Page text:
The Child's Caress, c. 1890–91

View all works from this time period.

Works mentioned in this section:
The Child's Caress
Baby's First Caress
Mural of "Modern Woman"
Nude Baby Reaching for an Apple
In the Garden
The Family


After turning her attention to family matters in 1887, Cassatt returned to work in 1888 by creating drypoints; her works in this medium done over the next few years convey remarkable presence with a great economy of means.

Without the Impressionist exhibitions as an outlet for her pictures, she began to exhibit with the Society of Peintres-graveurs, which was organized during the general printmaking revival of the late 1880s.

Critics found her prints of this period to display the linearity of the same Italian “primitives” they had cited in relation to her 1881 Impressionist pictures; her sensitive draughtsmanship and compositional types were also compared to those of Raphael, whose naturalistic Madonna and Child imagery had only recently come to the fore among art historians (his history paintings had been preferred until this era).

Inspired by an enormous exhibition of Japanese graphic arts held in Paris in 1890, Cassatt turned to color printmaking and made the “Set of Ten” color prints (1890–91) that were, from the moment of their creation, recognized among the greatest achievements of Western graphic arts.

Given her first one-person exhibition by Durand-Ruel in 1891, Cassatt showed the “Set of Ten,” as well as two paintings (see The Child’s Caress) and two pastels (see Baby’s First Caress) that were explicitly linked by critics to the idea of a “modern ‘holy family’” in this period of Catholic revival.

Despite Cassatt’s interest in Old Master Madonna and Child imagery, her works were not intended to relay a religious message, nor were they understood that way; rather, her mother and child pictures were frequently interpreted as embodying the “religion of humanity” which placed the child at its center, as emblematic of the “health and sanity” that were considered to be particularly American traits, in contrast to the decadence of European society.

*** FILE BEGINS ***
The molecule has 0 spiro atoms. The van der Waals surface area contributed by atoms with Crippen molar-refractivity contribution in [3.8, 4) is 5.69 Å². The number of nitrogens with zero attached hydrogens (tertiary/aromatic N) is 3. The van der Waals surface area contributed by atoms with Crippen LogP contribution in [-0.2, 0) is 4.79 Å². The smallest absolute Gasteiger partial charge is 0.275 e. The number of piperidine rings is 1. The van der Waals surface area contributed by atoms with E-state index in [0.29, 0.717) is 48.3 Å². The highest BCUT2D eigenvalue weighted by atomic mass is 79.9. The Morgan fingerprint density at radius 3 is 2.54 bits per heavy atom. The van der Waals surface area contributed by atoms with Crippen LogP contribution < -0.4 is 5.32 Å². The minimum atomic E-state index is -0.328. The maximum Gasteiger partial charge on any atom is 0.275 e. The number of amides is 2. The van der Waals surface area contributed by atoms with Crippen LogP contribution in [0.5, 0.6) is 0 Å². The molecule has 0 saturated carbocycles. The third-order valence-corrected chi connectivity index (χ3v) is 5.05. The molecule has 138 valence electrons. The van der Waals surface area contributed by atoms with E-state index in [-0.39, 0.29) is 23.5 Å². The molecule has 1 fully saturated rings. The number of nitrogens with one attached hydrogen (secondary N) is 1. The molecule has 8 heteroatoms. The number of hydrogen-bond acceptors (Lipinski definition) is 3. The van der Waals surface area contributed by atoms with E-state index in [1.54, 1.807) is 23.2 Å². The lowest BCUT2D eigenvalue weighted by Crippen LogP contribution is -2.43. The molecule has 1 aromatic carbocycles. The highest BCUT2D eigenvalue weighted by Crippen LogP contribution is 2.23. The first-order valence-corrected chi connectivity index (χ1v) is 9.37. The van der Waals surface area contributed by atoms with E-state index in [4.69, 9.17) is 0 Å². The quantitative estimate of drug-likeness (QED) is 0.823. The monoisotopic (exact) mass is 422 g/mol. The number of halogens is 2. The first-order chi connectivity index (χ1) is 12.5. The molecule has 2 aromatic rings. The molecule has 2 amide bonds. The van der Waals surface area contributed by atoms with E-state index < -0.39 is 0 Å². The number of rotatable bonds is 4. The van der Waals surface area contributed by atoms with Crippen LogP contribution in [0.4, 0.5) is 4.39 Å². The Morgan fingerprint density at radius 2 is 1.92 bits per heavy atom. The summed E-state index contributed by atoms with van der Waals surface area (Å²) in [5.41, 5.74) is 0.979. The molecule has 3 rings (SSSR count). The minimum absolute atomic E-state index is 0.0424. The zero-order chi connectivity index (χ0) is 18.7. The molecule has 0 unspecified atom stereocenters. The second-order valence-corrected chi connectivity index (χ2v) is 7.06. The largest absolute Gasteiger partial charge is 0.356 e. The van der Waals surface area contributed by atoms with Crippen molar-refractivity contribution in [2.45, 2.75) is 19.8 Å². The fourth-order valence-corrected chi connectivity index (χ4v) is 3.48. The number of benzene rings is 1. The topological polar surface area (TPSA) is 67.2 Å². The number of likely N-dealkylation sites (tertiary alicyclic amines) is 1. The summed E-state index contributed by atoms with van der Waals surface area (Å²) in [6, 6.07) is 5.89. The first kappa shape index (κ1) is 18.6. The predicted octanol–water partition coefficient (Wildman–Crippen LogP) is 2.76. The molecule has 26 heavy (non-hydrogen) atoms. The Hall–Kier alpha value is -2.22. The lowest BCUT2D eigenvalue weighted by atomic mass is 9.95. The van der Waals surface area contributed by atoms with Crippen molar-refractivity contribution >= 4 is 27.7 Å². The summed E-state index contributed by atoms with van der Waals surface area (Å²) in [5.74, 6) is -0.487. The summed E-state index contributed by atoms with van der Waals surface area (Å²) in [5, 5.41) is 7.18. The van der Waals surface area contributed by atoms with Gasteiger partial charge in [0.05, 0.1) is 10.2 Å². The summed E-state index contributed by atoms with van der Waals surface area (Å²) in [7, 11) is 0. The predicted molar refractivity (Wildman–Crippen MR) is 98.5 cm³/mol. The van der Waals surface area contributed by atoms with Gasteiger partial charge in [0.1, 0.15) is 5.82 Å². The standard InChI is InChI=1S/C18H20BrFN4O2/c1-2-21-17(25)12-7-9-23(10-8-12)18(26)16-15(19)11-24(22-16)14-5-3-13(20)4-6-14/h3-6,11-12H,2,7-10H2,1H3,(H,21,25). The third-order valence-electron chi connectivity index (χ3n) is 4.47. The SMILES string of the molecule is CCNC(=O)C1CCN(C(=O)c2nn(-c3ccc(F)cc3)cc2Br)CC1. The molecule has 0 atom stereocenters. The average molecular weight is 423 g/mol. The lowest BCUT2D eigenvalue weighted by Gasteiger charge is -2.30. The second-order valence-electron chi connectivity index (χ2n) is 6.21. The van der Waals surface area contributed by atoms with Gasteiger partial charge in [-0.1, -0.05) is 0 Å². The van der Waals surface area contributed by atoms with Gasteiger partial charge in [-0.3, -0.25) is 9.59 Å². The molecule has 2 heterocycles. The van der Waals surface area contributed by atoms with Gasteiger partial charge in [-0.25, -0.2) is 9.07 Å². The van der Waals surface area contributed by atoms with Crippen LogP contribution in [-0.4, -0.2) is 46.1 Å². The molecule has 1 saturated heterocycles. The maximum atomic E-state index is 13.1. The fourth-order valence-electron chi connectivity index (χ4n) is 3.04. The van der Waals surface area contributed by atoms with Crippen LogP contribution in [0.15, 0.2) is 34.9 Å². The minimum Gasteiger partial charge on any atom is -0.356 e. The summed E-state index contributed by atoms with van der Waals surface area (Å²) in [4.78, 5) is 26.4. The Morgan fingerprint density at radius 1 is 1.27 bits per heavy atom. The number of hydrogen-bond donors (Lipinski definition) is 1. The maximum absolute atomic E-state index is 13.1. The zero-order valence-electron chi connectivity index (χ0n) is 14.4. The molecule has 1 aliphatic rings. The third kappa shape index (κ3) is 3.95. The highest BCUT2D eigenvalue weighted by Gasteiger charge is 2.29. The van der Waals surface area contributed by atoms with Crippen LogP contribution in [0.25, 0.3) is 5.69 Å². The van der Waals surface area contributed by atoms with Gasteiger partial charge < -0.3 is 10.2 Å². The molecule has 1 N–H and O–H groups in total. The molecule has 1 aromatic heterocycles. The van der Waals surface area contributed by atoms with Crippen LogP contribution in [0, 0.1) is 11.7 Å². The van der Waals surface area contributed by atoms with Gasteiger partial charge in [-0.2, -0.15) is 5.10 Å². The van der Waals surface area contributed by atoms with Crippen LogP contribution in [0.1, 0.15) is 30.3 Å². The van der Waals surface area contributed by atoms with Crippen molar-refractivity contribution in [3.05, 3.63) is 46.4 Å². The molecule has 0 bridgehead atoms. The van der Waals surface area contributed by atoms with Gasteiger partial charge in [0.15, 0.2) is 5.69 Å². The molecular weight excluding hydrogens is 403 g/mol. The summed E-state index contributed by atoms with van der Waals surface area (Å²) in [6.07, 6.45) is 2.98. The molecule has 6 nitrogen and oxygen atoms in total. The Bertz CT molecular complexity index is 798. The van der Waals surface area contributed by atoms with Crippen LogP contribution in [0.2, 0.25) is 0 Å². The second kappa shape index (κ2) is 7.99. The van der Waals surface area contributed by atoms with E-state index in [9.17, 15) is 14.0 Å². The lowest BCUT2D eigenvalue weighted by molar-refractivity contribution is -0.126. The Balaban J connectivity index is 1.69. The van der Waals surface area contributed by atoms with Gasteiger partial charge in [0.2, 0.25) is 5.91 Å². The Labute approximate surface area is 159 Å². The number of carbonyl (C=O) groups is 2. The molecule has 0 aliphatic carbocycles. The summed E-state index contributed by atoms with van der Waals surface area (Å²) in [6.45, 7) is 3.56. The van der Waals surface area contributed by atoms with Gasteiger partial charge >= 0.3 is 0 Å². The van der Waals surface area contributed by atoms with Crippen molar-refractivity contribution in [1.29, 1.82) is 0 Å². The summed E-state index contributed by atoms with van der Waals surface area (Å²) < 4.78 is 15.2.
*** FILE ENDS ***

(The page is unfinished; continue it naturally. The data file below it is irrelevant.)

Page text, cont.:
Her paintings and pastels of this period recall not only the linearity of the “primitive” painters but also the flattening and simplification found in fifteenth-century Florentine bas reliefs by sculptors such as della Robbia and da Settignano.

Her interest in physiognomics asserted itself again in this era, and critics lauded her for capturing the gestures and non-verbal forms of communication shared between mother and child; her skill in this respect was credited mainly to her gender.

In 1892, Cassatt was commissioned to create a 14-x-58-ft. mural depicting “Modern Woman” for the Woman’s Building at the 1893 World’s Columbian Exposition, held in Chicago.

Cassatt’s attempt at a “modern allegory,” by which she sought to celebrate women in their pursuit of knowledge and the arts through an all-female variant on the “Garden of Eden” story, was generally disliked by critics, who also objected to its Japanese-inspired palette and lack of atmospheric perspective.

Cassatt is said to have commissioned couture dresses for her models in this era.

In 1892 and 1893, Cassatt also created the most “Post-Impressionist” of her works, many of them closely related to the theme and aesthetic of the mural and employing rich or high-key color.

Paintings such as Nude Baby Reaching for an Apple and pastels like In the Garden share an interest in decorative qualities such as flattened forms, the contrast of pattern-on-pattern, and arabesque shapes, qualities she had already explored in the “Set of Ten” color prints.

Other works, like The Family also rework traditional Madonna and Child imagery, in this case, that of Raphael. Though many of Cassatt’s formal strategies of the period parallel those of the Nabis, she never dissolved her female figures into their environments to the same (sometimes disturbing) degree as these male artists.

In 1890, Durand-Ruel began to buy Cassatt’s work again and became her exclusive dealer for the next decade. Cassatt’s first “retrospective” exhibition was held at Durand-Ruel, Paris, in 1893, though it was not truly a retrospective because it included no Salon-era works (which were mainly in the collections of relatives in the U.S.); 21 of the 31 original works on view were already sold.

In the catalogue for the exhibition, Cassatt was explicitly defined as a painter of “Woman and Child.”

On the whole, critics believed that Cassatt had taken too much inspiration from her colleagues (Degas, Manet, Renoir, Pissarro) and from the Japanese, and that she did not exhibit enough originality.

© 2019 Adelson Galleries, New York. All rights reserved